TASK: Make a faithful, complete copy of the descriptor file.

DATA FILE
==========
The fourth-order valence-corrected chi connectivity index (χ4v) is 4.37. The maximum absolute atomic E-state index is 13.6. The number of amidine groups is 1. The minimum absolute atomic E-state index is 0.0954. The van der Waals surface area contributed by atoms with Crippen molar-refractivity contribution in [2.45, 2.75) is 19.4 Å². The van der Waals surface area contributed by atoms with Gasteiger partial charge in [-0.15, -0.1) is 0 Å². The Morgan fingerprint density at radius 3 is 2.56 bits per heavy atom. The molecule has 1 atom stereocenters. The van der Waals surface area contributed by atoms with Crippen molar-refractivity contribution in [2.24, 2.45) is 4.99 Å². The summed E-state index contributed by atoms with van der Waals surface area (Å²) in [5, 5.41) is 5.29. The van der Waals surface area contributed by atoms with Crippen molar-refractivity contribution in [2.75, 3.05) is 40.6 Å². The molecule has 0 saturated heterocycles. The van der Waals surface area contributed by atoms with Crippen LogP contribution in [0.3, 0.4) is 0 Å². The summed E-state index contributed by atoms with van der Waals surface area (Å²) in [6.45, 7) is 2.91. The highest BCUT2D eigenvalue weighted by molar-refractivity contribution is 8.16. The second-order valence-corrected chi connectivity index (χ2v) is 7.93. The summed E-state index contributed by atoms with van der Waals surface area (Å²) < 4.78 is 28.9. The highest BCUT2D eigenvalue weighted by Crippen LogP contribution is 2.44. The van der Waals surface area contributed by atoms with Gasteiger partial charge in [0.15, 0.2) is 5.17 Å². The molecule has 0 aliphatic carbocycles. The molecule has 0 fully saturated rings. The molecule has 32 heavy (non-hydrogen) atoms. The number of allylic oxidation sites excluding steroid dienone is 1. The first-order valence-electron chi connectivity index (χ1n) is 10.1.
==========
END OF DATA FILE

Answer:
The fourth-order valence-corrected chi connectivity index (χ4v) is 4.37. The maximum absolute atomic E-state index is 13.6. The number of amidine groups is 1. The minimum absolute atomic E-state index is 0.0954. The van der Waals surface area contributed by atoms with Crippen molar-refractivity contribution in [2.45, 2.75) is 19.4 Å². The van der Waals surface area contributed by atoms with Gasteiger partial charge in [-0.15, -0.1) is 0 Å². The Morgan fingerprint density at radius 3 is 2.56 bits per heavy atom. The molecule has 1 atom stereocenters. The van der Waals surface area contributed by atoms with Crippen molar-refractivity contribution in [2.24, 2.45) is 4.99 Å². The summed E-state index contributed by atoms with van der Waals surface area (Å²) in [5, 5.41) is 5.29. The van der Waals surface area contributed by atoms with Crippen molar-refractivity contribution in [2.75, 3.05) is 40.6 Å². The molecule has 0 saturated heterocycles. The van der Waals surface area contributed by atoms with Crippen LogP contribution in [0.3, 0.4) is 0 Å². The summed E-state index contributed by atoms with van der Waals surface area (Å²) in [6.45, 7) is 2.91. The highest BCUT2D eigenvalue weighted by molar-refractivity contribution is 8.16. The second-order valence-corrected chi connectivity index (χ2v) is 7.93. The summed E-state index contributed by atoms with van der Waals surface area (Å²) < 4.78 is 28.9. The highest BCUT2D eigenvalue weighted by Crippen LogP contribution is 2.44. The van der Waals surface area contributed by atoms with Gasteiger partial charge in [0.15, 0.2) is 5.17 Å². The molecule has 0 aliphatic carbocycles. The molecule has 0 fully saturated rings. The molecule has 32 heavy (non-hydrogen) atoms. The number of allylic oxidation sites excluding steroid dienone is 1. The first-order valence-electron chi connectivity index (χ1n) is 10.1.